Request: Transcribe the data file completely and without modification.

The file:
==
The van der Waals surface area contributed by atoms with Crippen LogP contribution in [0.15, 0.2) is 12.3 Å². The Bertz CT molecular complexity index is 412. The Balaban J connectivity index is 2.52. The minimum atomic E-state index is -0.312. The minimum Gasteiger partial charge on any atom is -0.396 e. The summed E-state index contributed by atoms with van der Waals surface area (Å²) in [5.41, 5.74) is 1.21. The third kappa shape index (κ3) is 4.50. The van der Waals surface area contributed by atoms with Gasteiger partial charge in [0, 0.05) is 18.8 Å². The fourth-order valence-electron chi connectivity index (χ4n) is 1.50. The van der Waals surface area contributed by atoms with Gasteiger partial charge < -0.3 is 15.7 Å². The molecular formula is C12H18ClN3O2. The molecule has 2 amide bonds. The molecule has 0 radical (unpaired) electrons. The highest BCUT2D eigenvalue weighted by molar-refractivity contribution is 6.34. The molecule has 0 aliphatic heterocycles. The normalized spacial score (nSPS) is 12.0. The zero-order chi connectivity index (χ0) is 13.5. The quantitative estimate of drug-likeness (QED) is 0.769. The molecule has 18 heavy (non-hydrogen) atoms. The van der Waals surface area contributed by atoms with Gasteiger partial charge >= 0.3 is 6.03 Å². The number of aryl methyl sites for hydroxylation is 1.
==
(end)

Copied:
The van der Waals surface area contributed by atoms with Crippen LogP contribution in [0.15, 0.2) is 12.3 Å². The Bertz CT molecular complexity index is 412. The Balaban J connectivity index is 2.52. The minimum atomic E-state index is -0.312. The minimum Gasteiger partial charge on any atom is -0.396 e. The summed E-state index contributed by atoms with van der Waals surface area (Å²) in [5.41, 5.74) is 1.21. The third kappa shape index (κ3) is 4.50. The van der Waals surface area contributed by atoms with Gasteiger partial charge in [0, 0.05) is 18.8 Å². The fourth-order valence-electron chi connectivity index (χ4n) is 1.50. The van der Waals surface area contributed by atoms with Gasteiger partial charge < -0.3 is 15.7 Å². The molecular formula is C12H18ClN3O2. The molecule has 2 amide bonds. The molecule has 0 radical (unpaired) electrons. The highest BCUT2D eigenvalue weighted by molar-refractivity contribution is 6.34. The molecule has 0 aliphatic heterocycles. The normalized spacial score (nSPS) is 12.0. The zero-order chi connectivity index (χ0) is 13.5. The quantitative estimate of drug-likeness (QED) is 0.769. The molecule has 18 heavy (non-hydrogen) atoms. The van der Waals surface area contributed by atoms with Gasteiger partial charge >= 0.3 is 6.03 Å². The number of aryl methyl sites for hydroxylation is 1.